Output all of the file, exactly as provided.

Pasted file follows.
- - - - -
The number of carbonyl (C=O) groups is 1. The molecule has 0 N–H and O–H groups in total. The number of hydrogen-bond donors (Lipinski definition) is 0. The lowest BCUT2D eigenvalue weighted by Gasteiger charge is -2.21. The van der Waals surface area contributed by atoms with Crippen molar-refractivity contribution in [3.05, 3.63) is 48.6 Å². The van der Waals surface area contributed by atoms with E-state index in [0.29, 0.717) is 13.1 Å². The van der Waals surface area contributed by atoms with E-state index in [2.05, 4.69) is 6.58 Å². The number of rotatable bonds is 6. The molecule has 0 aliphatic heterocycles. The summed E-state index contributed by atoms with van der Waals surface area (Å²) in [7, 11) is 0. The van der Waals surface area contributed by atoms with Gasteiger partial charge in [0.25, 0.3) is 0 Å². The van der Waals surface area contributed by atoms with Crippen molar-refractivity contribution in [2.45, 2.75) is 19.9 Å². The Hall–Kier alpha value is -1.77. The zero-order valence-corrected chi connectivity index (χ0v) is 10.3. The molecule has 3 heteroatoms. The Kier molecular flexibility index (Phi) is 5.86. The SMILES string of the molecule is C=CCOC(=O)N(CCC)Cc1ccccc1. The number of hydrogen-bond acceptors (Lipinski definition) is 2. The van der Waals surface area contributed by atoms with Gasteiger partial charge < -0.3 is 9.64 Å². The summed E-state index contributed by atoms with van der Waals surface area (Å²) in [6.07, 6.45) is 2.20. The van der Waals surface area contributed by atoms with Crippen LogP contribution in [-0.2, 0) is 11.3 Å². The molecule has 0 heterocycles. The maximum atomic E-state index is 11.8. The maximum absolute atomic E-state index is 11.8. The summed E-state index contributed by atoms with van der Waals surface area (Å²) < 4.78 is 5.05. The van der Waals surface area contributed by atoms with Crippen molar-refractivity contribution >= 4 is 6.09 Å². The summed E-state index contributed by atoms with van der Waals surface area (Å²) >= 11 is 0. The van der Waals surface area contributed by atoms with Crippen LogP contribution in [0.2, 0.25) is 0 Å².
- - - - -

The number of carbonyl (C=O) groups is 1. The molecule has 0 N–H and O–H groups in total. The number of hydrogen-bond donors (Lipinski definition) is 0. The lowest BCUT2D eigenvalue weighted by Gasteiger charge is -2.21. The van der Waals surface area contributed by atoms with Crippen molar-refractivity contribution in [3.05, 3.63) is 48.6 Å². The van der Waals surface area contributed by atoms with E-state index in [0.29, 0.717) is 13.1 Å². The van der Waals surface area contributed by atoms with E-state index in [2.05, 4.69) is 6.58 Å². The number of rotatable bonds is 6. The molecule has 0 aliphatic heterocycles. The summed E-state index contributed by atoms with van der Waals surface area (Å²) in [7, 11) is 0. The van der Waals surface area contributed by atoms with Gasteiger partial charge in [0.25, 0.3) is 0 Å². The van der Waals surface area contributed by atoms with Crippen molar-refractivity contribution in [2.45, 2.75) is 19.9 Å². The Hall–Kier alpha value is -1.77. The zero-order valence-corrected chi connectivity index (χ0v) is 10.3. The molecule has 3 heteroatoms. The Kier molecular flexibility index (Phi) is 5.86. The SMILES string of the molecule is C=CCOC(=O)N(CCC)Cc1ccccc1. The number of hydrogen-bond acceptors (Lipinski definition) is 2. The van der Waals surface area contributed by atoms with Gasteiger partial charge < -0.3 is 9.64 Å². The summed E-state index contributed by atoms with van der Waals surface area (Å²) in [6.07, 6.45) is 2.20. The van der Waals surface area contributed by atoms with Crippen LogP contribution in [-0.2, 0) is 11.3 Å². The molecule has 0 heterocycles. The maximum atomic E-state index is 11.8. The maximum absolute atomic E-state index is 11.8. The summed E-state index contributed by atoms with van der Waals surface area (Å²) < 4.78 is 5.05. The van der Waals surface area contributed by atoms with Crippen molar-refractivity contribution >= 4 is 6.09 Å². The summed E-state index contributed by atoms with van der Waals surface area (Å²) >= 11 is 0. The van der Waals surface area contributed by atoms with Crippen LogP contribution in [0.2, 0.25) is 0 Å².